The 2019 curriculum is developed and implemented in partnership with the German Federal Foreign Office as its challenge holder. The overall aim of the 2019 Global Diplomacy Lab (GDL) curriculum is to examine how new formats for international collaboration can help to achieve the UN Sustainable Development Goals (SDGs) more effectively, in concrete terms by investigating ways to collaborate to realise the potential of the demographic dividend in Africa. It is implemented over five phases with an Incubator Lab (16-19 June 2019 in Accra) and an Impact Lab (27-30 October 2019 in Berlin) as key elements. The design of activities in each phase varies from member-to-member communication and larger virtual sessions to Lab experiences and the implementation of projects.
You can download the publication on the 2019 Labs here (PDF, 1.3 MB).
The Impact Lab
With the support of the findings of the Incubator Lab in Accra and of member and online activities in between the Labs, we have organised the GDL Impact Lab in Berlin. GDL members launched a compendium of essays on how governments and institutions can manage and take advantage of the demographic dividend and which role young people can play as actors of change. Online activities, such as virtual sessions, have provided information on various stakeholders, who may not yet have had a voice, and on ideas on how to form collaborations. The programme of the Impact Lab in Berlin enabled members to discover and test different methodologies, both for identifying stakeholders and collaborating.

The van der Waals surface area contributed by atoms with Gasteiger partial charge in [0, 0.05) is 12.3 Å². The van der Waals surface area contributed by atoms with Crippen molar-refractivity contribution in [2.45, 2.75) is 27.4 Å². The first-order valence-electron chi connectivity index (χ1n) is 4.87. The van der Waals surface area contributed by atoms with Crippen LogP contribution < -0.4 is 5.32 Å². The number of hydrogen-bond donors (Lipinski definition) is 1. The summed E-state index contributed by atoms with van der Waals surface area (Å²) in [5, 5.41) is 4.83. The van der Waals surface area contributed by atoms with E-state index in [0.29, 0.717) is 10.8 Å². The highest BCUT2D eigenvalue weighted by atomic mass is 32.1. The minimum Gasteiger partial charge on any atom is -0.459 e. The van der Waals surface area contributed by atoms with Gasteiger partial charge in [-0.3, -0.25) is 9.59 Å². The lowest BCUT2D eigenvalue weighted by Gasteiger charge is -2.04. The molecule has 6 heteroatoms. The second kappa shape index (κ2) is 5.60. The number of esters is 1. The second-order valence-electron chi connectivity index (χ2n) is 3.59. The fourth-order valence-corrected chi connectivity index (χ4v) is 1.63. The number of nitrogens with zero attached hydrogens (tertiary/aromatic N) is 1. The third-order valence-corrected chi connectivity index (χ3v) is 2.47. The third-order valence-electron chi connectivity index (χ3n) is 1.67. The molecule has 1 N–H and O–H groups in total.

With the aim of experimenting with possible formats for collaboration and communication, the Impact Lab in Berlin brought together GDL members as a design team to work co-creatively with the solution users – the challenge holder and selected relevant stakeholders from Africa – to explore what is desirable from an international relations point of view, what is technologically feasible and what is economically viable. In the process, GDL members developed their understanding of the dynamics of the realpolitik of diplomatic cooperation, as well as their design-thinking and appreciative-inquiry skills.
The outcomes are summarised in this report which also contains recommendations for the challenge holder on how to engage with relevant stake holders. GDL members stand ready to serve as facilitators in potential processes of interest for the challenge holder in various African communities in the future. Furthermore, a collection of essays will be published this year.